Cake problems on RT-AC86U & my 5G/LTE ISP

eraserheadhair

New Around Here
Networking scrub here, learning things as I go to try and figure out how to make the internet better at our new place that doesnt have cables so our only real option is the new 5G/LTE modem that T-Mobile sells as Home Internet, this thing has terrible bufferbloat so I looked into using my own router that can circumvent that and got a GT-AC2900(RT-AC86U) with latest version of Merlin to run the built-in Cake.

It didn't occur to me that Cake was for static connections and wouldn't manually adjust itself when bandwidth changes so the moment it does change it would break, Looking around here I saw there was a script for OpenWrt instead that's built for connections like mine called https://github.com/lynxthecat/CAKE-autorate , the dev of this script @Lynx mentioned in another thread here that they could add support for Merlin but if that's not feasible right now I could try to install OpenWrt if possible. But before that I wanted to figure out something else.

When I was messing with Cake set to lower bandwidths to run bufferbloat tests the download packets were fine but the upload packets were still spiking the ping up heavily. I was thinking this was because I don't know how to configure it right but I found someone else's post with a similar issue on this router https://www.snbforums.com/threads/cake-compared-to-openwrt-version.78910/#post-762719 so now I'm concerned it's about hardware too.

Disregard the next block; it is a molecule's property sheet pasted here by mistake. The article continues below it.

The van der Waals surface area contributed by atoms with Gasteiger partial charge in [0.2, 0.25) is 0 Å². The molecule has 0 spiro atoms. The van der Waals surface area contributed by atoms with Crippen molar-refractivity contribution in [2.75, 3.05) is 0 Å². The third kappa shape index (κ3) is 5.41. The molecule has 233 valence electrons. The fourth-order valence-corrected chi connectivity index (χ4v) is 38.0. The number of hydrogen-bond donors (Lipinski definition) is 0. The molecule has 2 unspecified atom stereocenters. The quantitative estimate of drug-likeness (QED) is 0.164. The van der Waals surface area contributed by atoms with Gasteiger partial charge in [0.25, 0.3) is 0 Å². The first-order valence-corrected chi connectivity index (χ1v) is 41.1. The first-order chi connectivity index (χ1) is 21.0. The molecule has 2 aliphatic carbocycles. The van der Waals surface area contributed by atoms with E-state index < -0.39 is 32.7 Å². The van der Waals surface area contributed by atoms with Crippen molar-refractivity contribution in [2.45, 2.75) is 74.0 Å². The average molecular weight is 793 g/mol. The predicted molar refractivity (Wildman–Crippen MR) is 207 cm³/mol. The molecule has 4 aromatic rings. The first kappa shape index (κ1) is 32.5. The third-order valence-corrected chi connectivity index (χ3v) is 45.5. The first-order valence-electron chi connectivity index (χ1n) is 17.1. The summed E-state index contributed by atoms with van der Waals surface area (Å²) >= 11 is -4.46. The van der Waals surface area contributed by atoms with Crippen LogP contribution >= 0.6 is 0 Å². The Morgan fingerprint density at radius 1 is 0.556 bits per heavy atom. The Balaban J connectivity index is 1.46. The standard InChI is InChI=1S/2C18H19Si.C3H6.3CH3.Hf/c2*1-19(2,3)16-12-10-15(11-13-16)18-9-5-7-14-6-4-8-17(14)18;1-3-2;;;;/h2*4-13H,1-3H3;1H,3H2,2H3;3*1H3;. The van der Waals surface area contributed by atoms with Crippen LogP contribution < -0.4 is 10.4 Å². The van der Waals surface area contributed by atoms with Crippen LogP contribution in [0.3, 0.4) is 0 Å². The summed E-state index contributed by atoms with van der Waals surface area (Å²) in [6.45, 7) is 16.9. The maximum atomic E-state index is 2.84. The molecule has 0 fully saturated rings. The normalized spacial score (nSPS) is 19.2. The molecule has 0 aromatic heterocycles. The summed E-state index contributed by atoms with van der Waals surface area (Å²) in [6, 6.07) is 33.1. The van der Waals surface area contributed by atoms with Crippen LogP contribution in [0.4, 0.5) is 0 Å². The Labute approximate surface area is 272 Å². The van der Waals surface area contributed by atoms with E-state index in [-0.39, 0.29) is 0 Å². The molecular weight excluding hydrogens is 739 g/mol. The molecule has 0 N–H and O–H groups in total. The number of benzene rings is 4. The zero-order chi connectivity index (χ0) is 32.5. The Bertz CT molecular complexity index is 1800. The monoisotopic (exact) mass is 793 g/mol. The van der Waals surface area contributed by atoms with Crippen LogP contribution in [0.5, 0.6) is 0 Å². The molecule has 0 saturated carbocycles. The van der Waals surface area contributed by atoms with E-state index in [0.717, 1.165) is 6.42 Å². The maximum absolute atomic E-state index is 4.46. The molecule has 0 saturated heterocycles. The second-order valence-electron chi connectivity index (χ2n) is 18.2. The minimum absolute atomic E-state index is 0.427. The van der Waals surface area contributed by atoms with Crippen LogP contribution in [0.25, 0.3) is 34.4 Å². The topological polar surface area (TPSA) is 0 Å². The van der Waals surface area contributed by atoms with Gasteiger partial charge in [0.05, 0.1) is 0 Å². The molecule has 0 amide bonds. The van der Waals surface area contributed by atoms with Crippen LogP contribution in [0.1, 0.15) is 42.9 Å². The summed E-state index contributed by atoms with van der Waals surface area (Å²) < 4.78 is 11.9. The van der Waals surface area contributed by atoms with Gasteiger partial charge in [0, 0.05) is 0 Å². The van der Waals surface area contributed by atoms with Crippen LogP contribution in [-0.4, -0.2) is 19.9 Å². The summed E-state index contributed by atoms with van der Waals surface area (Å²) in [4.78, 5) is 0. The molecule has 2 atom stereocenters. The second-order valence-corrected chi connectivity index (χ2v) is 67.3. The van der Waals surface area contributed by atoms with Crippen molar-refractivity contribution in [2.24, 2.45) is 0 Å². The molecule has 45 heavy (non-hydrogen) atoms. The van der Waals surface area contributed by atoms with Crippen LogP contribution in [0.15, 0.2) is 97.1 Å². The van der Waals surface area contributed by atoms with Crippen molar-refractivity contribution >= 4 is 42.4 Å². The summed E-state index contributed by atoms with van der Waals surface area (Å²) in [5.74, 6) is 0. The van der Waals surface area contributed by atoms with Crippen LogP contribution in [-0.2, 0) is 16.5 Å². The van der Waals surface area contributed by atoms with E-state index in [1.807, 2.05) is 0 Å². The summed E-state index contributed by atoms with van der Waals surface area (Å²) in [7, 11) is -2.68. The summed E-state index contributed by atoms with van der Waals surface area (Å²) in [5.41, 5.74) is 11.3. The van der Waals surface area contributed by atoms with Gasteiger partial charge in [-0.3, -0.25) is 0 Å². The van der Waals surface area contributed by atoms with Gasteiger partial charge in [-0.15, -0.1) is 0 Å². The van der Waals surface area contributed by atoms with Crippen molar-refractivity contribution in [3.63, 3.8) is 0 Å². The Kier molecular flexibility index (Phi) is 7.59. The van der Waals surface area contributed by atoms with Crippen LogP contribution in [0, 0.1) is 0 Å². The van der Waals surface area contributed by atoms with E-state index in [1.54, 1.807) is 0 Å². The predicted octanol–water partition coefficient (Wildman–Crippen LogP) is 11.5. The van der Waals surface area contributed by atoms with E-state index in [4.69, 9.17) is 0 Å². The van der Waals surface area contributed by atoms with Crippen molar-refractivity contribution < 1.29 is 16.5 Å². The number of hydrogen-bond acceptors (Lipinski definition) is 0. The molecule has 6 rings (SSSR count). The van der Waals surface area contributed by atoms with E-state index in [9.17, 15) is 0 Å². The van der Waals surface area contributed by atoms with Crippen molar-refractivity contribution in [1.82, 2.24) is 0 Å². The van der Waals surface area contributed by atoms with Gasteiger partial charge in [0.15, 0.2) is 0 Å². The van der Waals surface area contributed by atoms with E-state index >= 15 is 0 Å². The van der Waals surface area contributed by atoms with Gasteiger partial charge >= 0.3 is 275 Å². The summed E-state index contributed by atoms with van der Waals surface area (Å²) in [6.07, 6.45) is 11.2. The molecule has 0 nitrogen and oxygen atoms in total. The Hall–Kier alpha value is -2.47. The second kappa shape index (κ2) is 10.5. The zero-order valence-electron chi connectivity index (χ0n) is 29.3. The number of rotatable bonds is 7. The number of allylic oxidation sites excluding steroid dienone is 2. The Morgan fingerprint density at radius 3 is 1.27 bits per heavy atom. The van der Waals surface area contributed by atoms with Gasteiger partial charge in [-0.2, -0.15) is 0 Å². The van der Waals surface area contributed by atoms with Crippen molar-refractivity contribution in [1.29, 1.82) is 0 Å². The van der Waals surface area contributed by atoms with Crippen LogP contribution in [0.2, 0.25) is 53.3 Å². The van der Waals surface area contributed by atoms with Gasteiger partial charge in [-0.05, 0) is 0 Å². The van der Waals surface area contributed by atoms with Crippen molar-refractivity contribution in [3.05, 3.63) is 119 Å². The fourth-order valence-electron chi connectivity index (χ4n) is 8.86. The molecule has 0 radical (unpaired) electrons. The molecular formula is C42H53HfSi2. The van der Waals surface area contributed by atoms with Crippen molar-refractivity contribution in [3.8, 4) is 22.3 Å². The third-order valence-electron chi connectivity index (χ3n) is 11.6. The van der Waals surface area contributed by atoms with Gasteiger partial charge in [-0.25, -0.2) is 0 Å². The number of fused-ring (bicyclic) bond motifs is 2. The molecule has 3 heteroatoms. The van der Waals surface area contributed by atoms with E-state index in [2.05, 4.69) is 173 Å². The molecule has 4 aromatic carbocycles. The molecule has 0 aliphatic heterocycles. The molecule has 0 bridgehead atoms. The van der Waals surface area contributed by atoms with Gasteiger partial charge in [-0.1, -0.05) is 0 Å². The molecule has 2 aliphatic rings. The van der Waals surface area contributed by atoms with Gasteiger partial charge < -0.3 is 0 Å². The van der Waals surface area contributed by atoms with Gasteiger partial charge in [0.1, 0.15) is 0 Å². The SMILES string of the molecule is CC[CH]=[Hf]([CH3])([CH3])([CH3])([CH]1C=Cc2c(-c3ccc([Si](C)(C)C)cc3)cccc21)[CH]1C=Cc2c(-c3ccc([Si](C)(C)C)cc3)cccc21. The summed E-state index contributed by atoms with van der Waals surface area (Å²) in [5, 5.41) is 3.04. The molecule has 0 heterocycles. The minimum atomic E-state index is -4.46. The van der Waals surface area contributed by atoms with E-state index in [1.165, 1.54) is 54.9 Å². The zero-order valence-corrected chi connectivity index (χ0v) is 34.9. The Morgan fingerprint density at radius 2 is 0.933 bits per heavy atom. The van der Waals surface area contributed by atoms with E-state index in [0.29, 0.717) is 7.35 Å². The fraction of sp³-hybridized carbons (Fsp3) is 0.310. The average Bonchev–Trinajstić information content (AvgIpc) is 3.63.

If anyone has any guidance, ideas, or if I made any mistakes please let me know, thank you.
 

heysoundude

Part of the Furniture
CakeQoS won't help, for exactly the reason you noted in your 2nd Paragraph: Wireless connections are inherently dynamic in nature. Unless you live right next to a cell site, you'll always have a 25+ms ping, so gaming is most definitely not gonna happen (I'm 150m from my wireless provider's nearest cell site and when I ping them I get ~40ms usually). Further, they already have QoS on their connection to you in some way/shape/form, so you trying to apply it only gums up the works that much more.

when you say your place "doesn't have cables" do you mean RG6 cabling used for cable TV, or no cables at all? not even copper phone lines?
the highest speeds over phone lines are around 50-60/10Mbps...that's generally plenty quick if you're not doing gaming or don't have more than 2-3 ppl in the house.
the bonus to me of DSL over cable is that the ping to my ISP is "stable," and usually lower than cable. (I checked my spdMerlin just a while ago and the last check it performed was <7ms jitter and ping to my ISP; 6.66ms to be exact)

so, it's not the hardware/provider, it's your method of connecting the two. make a wired one and your experience will improve considerably.
 
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Lynx

Senior Member
Networking scrub here, learning things as I go to try and figure out how to make the internet better at our new place that doesnt have cables so our only real option is the new 5G/LTE modem that T-Mobile sells as Home Internet, this thing has terrible bufferbloat so I looked into using my own router that can circumvent that and got a GT-AC2900(RT-AC86U) with latest version of Merlin to run the built-in Cake.

It didn't occur to me that Cake was for static connections and wouldn't manually adjust itself when bandwidth changes so the moment it does change it would break, Looking around here I saw there was a script for OpenWrt instead that's built for connections like mine called https://github.com/lynxthecat/CAKE-autorate , the dev of this script @Lynx mentioned in another thread here that they could add support for Merlin but if that's not feasible right now I could try to install OpenWrt if possible. But before that I wanted to figure out something else.